It does a bit of development on Spike’s character, but it’s not really anything any true fan didn’t already pick up on from the series. But it does have those bitchin’ insta-noodles, and the callback to the battle on Titan (and no, this has nothing to do with that series Attack on Titan, though I’ll eventually get around to watching the latest season of that), with another dimension to it. Another example of how fucked up things were in that war. The show and the movie never does enough to show/tell all with what happened there, and that’s a good thing. All you need to know was that it was hell, and there were some weird biological/chemical/nano experiments utilized on some of the soldiers in some of the battles. It’s more of a background thing among a bunch of other background elements in both the movie and the series. It has enough subtle world-building moments to compare to the series.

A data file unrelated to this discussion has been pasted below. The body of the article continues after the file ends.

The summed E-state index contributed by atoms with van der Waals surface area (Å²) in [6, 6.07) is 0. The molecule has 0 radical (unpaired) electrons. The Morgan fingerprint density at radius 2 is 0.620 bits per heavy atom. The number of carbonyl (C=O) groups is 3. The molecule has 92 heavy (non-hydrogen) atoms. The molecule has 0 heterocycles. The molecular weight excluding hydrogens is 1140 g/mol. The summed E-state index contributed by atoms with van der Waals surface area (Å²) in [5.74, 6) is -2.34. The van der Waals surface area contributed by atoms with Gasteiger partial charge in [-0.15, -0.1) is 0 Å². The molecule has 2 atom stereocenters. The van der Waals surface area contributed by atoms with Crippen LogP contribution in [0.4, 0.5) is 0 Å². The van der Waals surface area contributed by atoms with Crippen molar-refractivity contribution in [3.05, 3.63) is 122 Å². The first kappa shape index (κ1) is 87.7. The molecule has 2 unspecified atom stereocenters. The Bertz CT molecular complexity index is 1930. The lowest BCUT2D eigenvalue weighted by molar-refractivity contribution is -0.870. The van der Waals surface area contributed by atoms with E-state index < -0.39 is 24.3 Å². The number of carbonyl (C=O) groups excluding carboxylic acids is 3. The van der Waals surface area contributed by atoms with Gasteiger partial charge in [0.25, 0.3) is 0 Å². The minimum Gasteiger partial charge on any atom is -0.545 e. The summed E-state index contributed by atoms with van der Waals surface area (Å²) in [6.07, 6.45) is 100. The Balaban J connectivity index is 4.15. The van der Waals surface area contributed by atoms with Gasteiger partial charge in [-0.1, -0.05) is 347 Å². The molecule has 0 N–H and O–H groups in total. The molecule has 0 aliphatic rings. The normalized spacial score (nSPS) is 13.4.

I want to like the movie more than I currently do. It’s a decent enough stand-alone (fitting in with the episodic nature of the series). Not the best entry, maybe not the worst (though the worst is better than most anime can approach). But it is a real slow burn at times, especially during the first half. The filmmakers really wanted to indulge in having that extra time they wished they had to pad things out, going from a 25 minute episode, to a 90 minute movie. It’s just that you can really feel the slow crawl at times.